Oil prices fell more than 1 percent on Tuesday in choppy trading as weak economic data fueled concerns about demand that have contributed to crude's 15 percent decline so far in May.

Oil felt pressure from news that U.S. housing starts and building permits fell in April and factory output slumped.

U.S. gasoline futures slid sharply early, then pared losses after tumbling nearly 5 percent the previous session on the receding threat to refineries from flooding in the Mississippi River delta.

Brent crude for July delivery dropped $1.60 to $109.24 a barrel by 12:50 a.m. EDT (1650 GMT), falling back from an earlier $111.82 intraday peak.

U.S. crude for June delivery slipped $1.30 to $96.07 a barrel, having fallen as low as $95.02 on the day that June crude options expire on the New York Mercantile Exchange.

Traders and analysts noted open interest concentrated on puts at the June crude option $95 strike price.

Crude trading volumes were around the 30-day average, according to Reuters data.

With the housing numbers coming in soft and industrial production coming in (near) flat, there is some concern there will be a double dip in the housing slump and on a broader scale for the economy as a whole, said Rob Kurzatkowski, futures analyst with OptionsXpress in Chicago.

We're seeing further liquidation on the precious metals, and that's offering some outside pressure on the oil market as well.

Copper fell as the weak U.S. economic data weighed on the industrial metal. A stronger dollar pressured gold..

Concerns about the European debt crisis also weighed on oil, as investors watched to see if peripheral economies such as Greece and Portugal will be able to meet their obligations.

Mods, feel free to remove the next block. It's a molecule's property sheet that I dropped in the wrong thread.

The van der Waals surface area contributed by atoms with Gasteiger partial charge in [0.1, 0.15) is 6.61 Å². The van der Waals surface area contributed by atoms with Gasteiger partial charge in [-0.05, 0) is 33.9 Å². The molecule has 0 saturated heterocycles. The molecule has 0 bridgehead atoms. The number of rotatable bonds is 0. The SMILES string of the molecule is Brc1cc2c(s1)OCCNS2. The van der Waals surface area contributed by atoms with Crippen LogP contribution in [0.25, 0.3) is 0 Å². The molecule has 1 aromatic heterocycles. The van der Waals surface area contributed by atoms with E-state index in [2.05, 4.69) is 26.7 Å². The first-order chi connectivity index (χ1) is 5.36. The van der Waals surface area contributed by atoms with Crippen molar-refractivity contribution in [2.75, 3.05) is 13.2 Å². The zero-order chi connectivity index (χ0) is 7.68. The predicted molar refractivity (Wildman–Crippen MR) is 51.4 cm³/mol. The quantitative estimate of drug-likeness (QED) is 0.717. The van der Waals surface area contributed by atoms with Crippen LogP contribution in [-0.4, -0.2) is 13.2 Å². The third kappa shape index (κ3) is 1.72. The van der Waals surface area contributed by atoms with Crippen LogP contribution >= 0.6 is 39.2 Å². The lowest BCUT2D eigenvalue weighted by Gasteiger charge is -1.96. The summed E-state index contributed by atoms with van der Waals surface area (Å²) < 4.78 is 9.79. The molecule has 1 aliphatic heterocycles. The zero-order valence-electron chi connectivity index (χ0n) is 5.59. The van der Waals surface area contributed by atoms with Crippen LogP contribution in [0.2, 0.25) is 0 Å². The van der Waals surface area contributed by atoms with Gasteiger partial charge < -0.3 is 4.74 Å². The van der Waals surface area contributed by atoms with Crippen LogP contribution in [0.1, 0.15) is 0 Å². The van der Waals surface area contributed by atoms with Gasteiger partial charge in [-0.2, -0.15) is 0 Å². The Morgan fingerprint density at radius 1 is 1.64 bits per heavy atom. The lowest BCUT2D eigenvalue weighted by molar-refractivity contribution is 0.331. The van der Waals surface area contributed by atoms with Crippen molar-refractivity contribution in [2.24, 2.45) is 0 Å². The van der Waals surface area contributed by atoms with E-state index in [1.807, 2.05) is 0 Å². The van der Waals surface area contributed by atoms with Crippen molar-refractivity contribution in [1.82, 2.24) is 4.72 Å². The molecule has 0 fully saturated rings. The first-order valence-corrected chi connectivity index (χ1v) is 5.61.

The euro seesawed against the dollar but remained vulnerable on concerns Greece might restructure its massive debt. The dollar index <.DXY>, measuring it against a basket of currencies, strengthened, helped by the yen's weakness.

A stronger dollar can pressure dollar-denominated oil prices by raising the price for consumers using other currencies and pulling investment from commodities to less risky markets.

Rising water levels on the Mississippi River looked less likely to hurt eight refineries in Louisiana after U.S. Army engineers began opening flood gates.

People who bought on the threat refiners would be affected by the floods sold yesterday and we're seeing this again today, said Tom Knight, trader at Truman Arnold in Texarkana, Texas.

The gasoline crack spread, or profit margin for refiners, pulled back about $3 to just above $26 a barrel, after pushing above $40 on May 10.

Investors also anticipated weekly oil inventory reports on U.S. stockpiles, starting with the industry group American Petroleum Institute's data due at 4:30 p.m. EDT (2030 GMT) on Tuesday,

U.S. crude inventories are expected to have risen for the fourth straight week as higher imports outpaced refinery demand, a preliminary Reuters poll of analysts showed on Monday.

Gasoline and distillate stockpiles were also expected to be higher.

(Additional reporting by Gene Ramos in New York, Emma Farge and Simon Falush in London and Florence Tan in Singapore; Editing by David Gregorio)